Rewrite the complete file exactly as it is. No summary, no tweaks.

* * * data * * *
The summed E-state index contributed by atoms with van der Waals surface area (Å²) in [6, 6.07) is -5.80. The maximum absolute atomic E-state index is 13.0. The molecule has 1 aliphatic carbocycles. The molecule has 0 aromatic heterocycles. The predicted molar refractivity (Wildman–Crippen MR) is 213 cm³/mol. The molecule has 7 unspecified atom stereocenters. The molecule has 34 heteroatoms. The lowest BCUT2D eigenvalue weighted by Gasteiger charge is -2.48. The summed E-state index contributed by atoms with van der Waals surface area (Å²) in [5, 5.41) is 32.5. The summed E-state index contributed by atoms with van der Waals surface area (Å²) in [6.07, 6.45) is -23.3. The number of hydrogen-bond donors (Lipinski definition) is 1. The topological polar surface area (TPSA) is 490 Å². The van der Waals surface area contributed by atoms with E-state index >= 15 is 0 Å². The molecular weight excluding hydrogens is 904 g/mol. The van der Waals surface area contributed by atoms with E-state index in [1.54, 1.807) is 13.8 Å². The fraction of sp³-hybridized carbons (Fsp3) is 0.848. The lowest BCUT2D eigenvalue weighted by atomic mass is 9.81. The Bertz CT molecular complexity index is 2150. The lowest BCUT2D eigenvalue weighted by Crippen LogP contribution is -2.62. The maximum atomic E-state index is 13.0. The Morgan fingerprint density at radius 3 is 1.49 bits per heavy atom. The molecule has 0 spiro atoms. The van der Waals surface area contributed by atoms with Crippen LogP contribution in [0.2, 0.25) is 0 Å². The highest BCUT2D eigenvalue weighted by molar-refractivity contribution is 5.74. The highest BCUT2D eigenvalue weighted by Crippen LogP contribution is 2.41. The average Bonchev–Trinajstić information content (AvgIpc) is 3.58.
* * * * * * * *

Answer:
The summed E-state index contributed by atoms with van der Waals surface area (Å²) in [6, 6.07) is -5.80. The maximum absolute atomic E-state index is 13.0. The molecule has 1 aliphatic carbocycles. The molecule has 0 aromatic heterocycles. The predicted molar refractivity (Wildman–Crippen MR) is 213 cm³/mol. The molecule has 7 unspecified atom stereocenters. The molecule has 34 heteroatoms. The lowest BCUT2D eigenvalue weighted by Gasteiger charge is -2.48. The summed E-state index contributed by atoms with van der Waals surface area (Å²) in [5, 5.41) is 32.5. The summed E-state index contributed by atoms with van der Waals surface area (Å²) in [6.07, 6.45) is -23.3. The number of hydrogen-bond donors (Lipinski definition) is 1. The topological polar surface area (TPSA) is 490 Å². The van der Waals surface area contributed by atoms with E-state index >= 15 is 0 Å². The molecular weight excluding hydrogens is 904 g/mol. The van der Waals surface area contributed by atoms with E-state index in [1.54, 1.807) is 13.8 Å². The fraction of sp³-hybridized carbons (Fsp3) is 0.848. The lowest BCUT2D eigenvalue weighted by atomic mass is 9.81. The Bertz CT molecular complexity index is 2150. The lowest BCUT2D eigenvalue weighted by Crippen LogP contribution is -2.62. The maximum atomic E-state index is 13.0. The Morgan fingerprint density at radius 3 is 1.49 bits per heavy atom. The molecule has 0 spiro atoms. The van der Waals surface area contributed by atoms with Crippen LogP contribution in [0.2, 0.25) is 0 Å². The highest BCUT2D eigenvalue weighted by molar-refractivity contribution is 5.74. The highest BCUT2D eigenvalue weighted by Crippen LogP contribution is 2.41. The average Bonchev–Trinajstić information content (AvgIpc) is 3.58.